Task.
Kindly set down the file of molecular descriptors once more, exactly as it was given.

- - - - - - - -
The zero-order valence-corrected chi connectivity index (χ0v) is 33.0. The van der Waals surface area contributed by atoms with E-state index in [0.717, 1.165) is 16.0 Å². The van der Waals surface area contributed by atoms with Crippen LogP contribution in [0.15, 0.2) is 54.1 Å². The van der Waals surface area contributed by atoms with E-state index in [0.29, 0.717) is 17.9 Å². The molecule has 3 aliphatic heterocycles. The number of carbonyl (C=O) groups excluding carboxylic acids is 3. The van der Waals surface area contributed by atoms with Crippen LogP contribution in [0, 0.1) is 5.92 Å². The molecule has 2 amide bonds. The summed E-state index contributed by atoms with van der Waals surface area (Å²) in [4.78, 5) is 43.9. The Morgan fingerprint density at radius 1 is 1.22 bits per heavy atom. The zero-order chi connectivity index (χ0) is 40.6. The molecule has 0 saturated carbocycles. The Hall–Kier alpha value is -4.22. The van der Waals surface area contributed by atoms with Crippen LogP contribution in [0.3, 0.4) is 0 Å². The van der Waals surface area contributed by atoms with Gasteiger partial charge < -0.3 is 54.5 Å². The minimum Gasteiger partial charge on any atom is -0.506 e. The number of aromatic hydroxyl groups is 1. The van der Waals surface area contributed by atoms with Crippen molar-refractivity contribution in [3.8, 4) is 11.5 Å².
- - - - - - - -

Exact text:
The zero-order valence-corrected chi connectivity index (χ0v) is 33.0. The van der Waals surface area contributed by atoms with E-state index in [0.717, 1.165) is 16.0 Å². The van der Waals surface area contributed by atoms with Crippen LogP contribution in [0.15, 0.2) is 54.1 Å². The van der Waals surface area contributed by atoms with E-state index in [0.29, 0.717) is 17.9 Å². The molecule has 3 aliphatic heterocycles. The number of carbonyl (C=O) groups excluding carboxylic acids is 3. The van der Waals surface area contributed by atoms with Crippen LogP contribution in [0, 0.1) is 5.92 Å². The molecule has 2 amide bonds. The summed E-state index contributed by atoms with van der Waals surface area (Å²) in [4.78, 5) is 43.9. The Morgan fingerprint density at radius 1 is 1.22 bits per heavy atom. The zero-order chi connectivity index (χ0) is 40.6. The molecule has 0 saturated carbocycles. The Hall–Kier alpha value is -4.22. The van der Waals surface area contributed by atoms with Crippen LogP contribution in [0.3, 0.4) is 0 Å². The van der Waals surface area contributed by atoms with Gasteiger partial charge < -0.3 is 54.5 Å². The minimum Gasteiger partial charge on any atom is -0.506 e. The number of aromatic hydroxyl groups is 1. The van der Waals surface area contributed by atoms with Crippen molar-refractivity contribution in [3.8, 4) is 11.5 Å².